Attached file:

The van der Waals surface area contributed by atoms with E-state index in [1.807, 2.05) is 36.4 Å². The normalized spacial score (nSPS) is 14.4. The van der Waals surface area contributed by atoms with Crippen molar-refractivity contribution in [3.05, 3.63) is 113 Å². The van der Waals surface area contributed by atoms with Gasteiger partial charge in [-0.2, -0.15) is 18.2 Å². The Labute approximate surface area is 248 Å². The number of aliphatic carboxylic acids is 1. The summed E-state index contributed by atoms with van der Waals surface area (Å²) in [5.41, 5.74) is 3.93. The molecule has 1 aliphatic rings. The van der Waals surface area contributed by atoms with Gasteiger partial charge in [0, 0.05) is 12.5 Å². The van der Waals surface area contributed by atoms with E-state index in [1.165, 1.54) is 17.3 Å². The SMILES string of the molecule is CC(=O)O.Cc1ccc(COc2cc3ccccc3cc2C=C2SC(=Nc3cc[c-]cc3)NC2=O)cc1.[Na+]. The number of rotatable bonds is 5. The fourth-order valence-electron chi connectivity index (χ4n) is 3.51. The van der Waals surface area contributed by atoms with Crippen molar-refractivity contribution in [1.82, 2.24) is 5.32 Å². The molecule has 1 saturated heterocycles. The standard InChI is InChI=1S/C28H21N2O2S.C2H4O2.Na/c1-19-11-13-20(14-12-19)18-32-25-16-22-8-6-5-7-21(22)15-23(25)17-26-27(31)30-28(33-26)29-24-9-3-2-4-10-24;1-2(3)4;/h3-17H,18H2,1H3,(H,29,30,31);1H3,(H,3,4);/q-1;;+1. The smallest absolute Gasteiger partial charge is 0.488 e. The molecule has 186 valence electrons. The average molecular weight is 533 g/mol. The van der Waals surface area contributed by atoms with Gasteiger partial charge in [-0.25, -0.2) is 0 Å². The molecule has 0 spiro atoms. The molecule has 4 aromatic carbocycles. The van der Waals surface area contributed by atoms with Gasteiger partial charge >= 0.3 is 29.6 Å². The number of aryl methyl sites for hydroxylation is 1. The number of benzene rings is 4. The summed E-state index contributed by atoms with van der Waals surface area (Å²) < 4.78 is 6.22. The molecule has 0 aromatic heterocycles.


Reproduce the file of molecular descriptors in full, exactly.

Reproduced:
The van der Waals surface area contributed by atoms with E-state index in [1.807, 2.05) is 36.4 Å². The normalized spacial score (nSPS) is 14.4. The van der Waals surface area contributed by atoms with Crippen molar-refractivity contribution in [3.05, 3.63) is 113 Å². The van der Waals surface area contributed by atoms with Gasteiger partial charge in [-0.2, -0.15) is 18.2 Å². The Labute approximate surface area is 248 Å². The number of aliphatic carboxylic acids is 1. The summed E-state index contributed by atoms with van der Waals surface area (Å²) in [5.41, 5.74) is 3.93. The molecule has 1 aliphatic rings. The van der Waals surface area contributed by atoms with Gasteiger partial charge in [0, 0.05) is 12.5 Å². The van der Waals surface area contributed by atoms with E-state index in [1.165, 1.54) is 17.3 Å². The SMILES string of the molecule is CC(=O)O.Cc1ccc(COc2cc3ccccc3cc2C=C2SC(=Nc3cc[c-]cc3)NC2=O)cc1.[Na+]. The number of rotatable bonds is 5. The fourth-order valence-electron chi connectivity index (χ4n) is 3.51. The van der Waals surface area contributed by atoms with Crippen molar-refractivity contribution in [1.82, 2.24) is 5.32 Å². The molecule has 1 saturated heterocycles. The standard InChI is InChI=1S/C28H21N2O2S.C2H4O2.Na/c1-19-11-13-20(14-12-19)18-32-25-16-22-8-6-5-7-21(22)15-23(25)17-26-27(31)30-28(33-26)29-24-9-3-2-4-10-24;1-2(3)4;/h3-17H,18H2,1H3,(H,29,30,31);1H3,(H,3,4);/q-1;;+1. The smallest absolute Gasteiger partial charge is 0.488 e. The molecule has 186 valence electrons. The average molecular weight is 533 g/mol. The van der Waals surface area contributed by atoms with Gasteiger partial charge in [-0.25, -0.2) is 0 Å². The molecule has 0 spiro atoms. The molecule has 4 aromatic carbocycles. The van der Waals surface area contributed by atoms with Gasteiger partial charge >= 0.3 is 29.6 Å². The number of aryl methyl sites for hydroxylation is 1. The number of benzene rings is 4. The summed E-state index contributed by atoms with van der Waals surface area (Å²) < 4.78 is 6.22. The molecule has 0 aromatic heterocycles.